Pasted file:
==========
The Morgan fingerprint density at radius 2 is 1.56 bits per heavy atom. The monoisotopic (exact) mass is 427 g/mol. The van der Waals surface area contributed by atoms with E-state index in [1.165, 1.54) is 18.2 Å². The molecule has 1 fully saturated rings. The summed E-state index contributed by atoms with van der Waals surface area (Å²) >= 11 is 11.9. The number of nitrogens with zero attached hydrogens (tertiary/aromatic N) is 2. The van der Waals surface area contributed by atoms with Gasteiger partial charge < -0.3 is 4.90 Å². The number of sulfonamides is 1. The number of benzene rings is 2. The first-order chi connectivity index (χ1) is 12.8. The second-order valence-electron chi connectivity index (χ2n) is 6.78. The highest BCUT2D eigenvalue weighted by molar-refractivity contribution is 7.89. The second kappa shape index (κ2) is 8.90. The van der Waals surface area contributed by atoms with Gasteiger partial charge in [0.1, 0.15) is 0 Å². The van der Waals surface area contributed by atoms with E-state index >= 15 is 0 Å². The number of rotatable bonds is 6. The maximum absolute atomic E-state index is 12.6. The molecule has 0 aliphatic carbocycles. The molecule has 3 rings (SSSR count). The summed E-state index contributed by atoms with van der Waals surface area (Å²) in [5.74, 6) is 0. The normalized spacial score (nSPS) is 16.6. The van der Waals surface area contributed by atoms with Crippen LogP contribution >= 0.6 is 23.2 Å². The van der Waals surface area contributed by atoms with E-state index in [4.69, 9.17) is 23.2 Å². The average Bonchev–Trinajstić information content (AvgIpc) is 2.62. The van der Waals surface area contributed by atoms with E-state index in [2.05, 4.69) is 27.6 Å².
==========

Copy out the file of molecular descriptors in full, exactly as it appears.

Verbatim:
The Morgan fingerprint density at radius 2 is 1.56 bits per heavy atom. The monoisotopic (exact) mass is 427 g/mol. The van der Waals surface area contributed by atoms with E-state index in [1.165, 1.54) is 18.2 Å². The molecule has 1 fully saturated rings. The summed E-state index contributed by atoms with van der Waals surface area (Å²) >= 11 is 11.9. The number of nitrogens with zero attached hydrogens (tertiary/aromatic N) is 2. The van der Waals surface area contributed by atoms with Gasteiger partial charge < -0.3 is 4.90 Å². The number of sulfonamides is 1. The number of benzene rings is 2. The first-order chi connectivity index (χ1) is 12.8. The second-order valence-electron chi connectivity index (χ2n) is 6.78. The highest BCUT2D eigenvalue weighted by molar-refractivity contribution is 7.89. The second kappa shape index (κ2) is 8.90. The van der Waals surface area contributed by atoms with Gasteiger partial charge in [0.1, 0.15) is 0 Å². The van der Waals surface area contributed by atoms with E-state index >= 15 is 0 Å². The number of rotatable bonds is 6. The maximum absolute atomic E-state index is 12.6. The molecule has 0 aliphatic carbocycles. The molecule has 3 rings (SSSR count). The summed E-state index contributed by atoms with van der Waals surface area (Å²) in [5.74, 6) is 0. The normalized spacial score (nSPS) is 16.6. The van der Waals surface area contributed by atoms with Crippen LogP contribution >= 0.6 is 23.2 Å². The van der Waals surface area contributed by atoms with E-state index in [4.69, 9.17) is 23.2 Å². The average Bonchev–Trinajstić information content (AvgIpc) is 2.62. The van der Waals surface area contributed by atoms with E-state index in [2.05, 4.69) is 27.6 Å².